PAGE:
"Devil's Advocates: Saw" Book Review
Published by Auteur Publishing
Written by Benjamin Poole
2012, 128 pages, Reference
Released on March 22nd 2012
It's to writer Benjamin Poole's eternal credit that his Devil's Advocates entry really made me want to go and watch Saw again. Following six years of those movies, I had sworn off the Saw franchise for a long time. But no, Devil's Advocates: Saw had to go and make me want to give it a second (or third – maybe fourth) chance.
I'm of the occasionally unpopular opinion that James Wan's incredibly popular Saw is very overrated and little more than a slick Se7en remake, disposably enjoyable, but in no way deserving of even one sequel, let alone the other six. Poole describes Saw as a “game changer”. That may be true, but I'm not entirely sure I like this new game. I certainly don't like Jigsaw and his repetitive, morally superior games. But that's the point of a Devil's Advocate – to challenge opinions and offer an alternative perspective. With that in mind, Poole does an excellent job.
With this, the Witchfinder General
and Let the Right One In
books, the Devil's Advocates
brand have a very special set of texts on their hands. Obviously written by real film buffs and fans (Poole, like his fellow writers, teaches film studies and loves horror) the books are a joy to read, even when you don't completely agree with a writer's opinions. Poole's Saw
is a drier read than Ian Cooper's Witchfinder General
analysis, but that could just be due to my own indifference to the Saw
franchise. At times, it does feel more like an educational textbook than something you might read for fun, with Poole repeatedly referring to the film as a “text” and taking a very teacherly approach to the proceedings. He tends to re-use the same words over and over again too, which becomes a little distracting upon the umpteenth appearance of the phrase mis en scene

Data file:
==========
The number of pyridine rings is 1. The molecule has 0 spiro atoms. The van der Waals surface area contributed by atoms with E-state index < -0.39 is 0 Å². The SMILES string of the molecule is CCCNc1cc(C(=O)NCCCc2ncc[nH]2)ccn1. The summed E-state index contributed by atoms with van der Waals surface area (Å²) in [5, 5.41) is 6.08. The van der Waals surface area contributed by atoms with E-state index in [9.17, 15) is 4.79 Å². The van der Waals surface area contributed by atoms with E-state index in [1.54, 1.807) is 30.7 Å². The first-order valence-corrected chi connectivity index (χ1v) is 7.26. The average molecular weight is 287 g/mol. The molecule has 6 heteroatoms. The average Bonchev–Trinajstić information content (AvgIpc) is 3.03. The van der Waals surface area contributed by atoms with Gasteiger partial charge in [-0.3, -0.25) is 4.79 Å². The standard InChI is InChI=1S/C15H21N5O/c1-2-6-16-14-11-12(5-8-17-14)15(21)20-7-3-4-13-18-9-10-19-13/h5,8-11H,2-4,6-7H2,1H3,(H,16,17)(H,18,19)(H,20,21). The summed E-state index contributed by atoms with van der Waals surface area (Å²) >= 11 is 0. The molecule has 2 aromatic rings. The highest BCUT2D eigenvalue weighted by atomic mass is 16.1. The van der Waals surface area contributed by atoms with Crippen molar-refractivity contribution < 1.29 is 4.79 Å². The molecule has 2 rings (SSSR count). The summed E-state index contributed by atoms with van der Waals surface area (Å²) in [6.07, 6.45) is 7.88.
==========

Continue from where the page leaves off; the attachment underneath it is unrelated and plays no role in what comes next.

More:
. It's a great phrase, but you really don't need to use it in every other sentence. I also took issue with his repeated use of the phrase 'torture porn' – namely his lack of quotation marks in its use, which seems to lend the derogative term some authenticity and suggests that Poole agrees with its use. I personally find it to be reductive and unhelpful – after all, the dictionary's a big place, full of plenty of other words you can use to describe a bad film, without dismissing a whole subgenre as a result.
The book provides an in-depth mix of synopsis, history, criticism and analysis of the first movie (although the sequels are briefly covered too). Despite Saw not being all that old, there's a lot to be learned. The book covers Saw's origins as an Internet short, before documenting the first film's plot and behind-the-scenes goings on. It also reveals a lot of subtext I had missed in my blank dismissal of the film, from specific shots to scriptwork and imagery. Poole's reasoned defence of Cary Elwes and Leigh Whannell's bad acting almost rings true. Almost – and then you remember what a shoddy performance Elwes gave in Saw. Some of his analysis then, reads a little like wishful thinking or reading too much into things, but ultimately, it's an entertaining read.
Like the other books in the series, Saw comes loaded with plenty of pictures from the film and some great further reading. The Devil's Advocates truly are a lovely series of books – a welcome addition to any film fan's collection. I may not have always agreed with Poole's high estimation of Saw, but it was always a pleasure to read. Fans of the series may appreciate it more, but even this detractor found it to be enlightening and personable.
For better or worse, Saw has earned the discussion which surrounds it. If only the film itself was as good as the author suggests it is.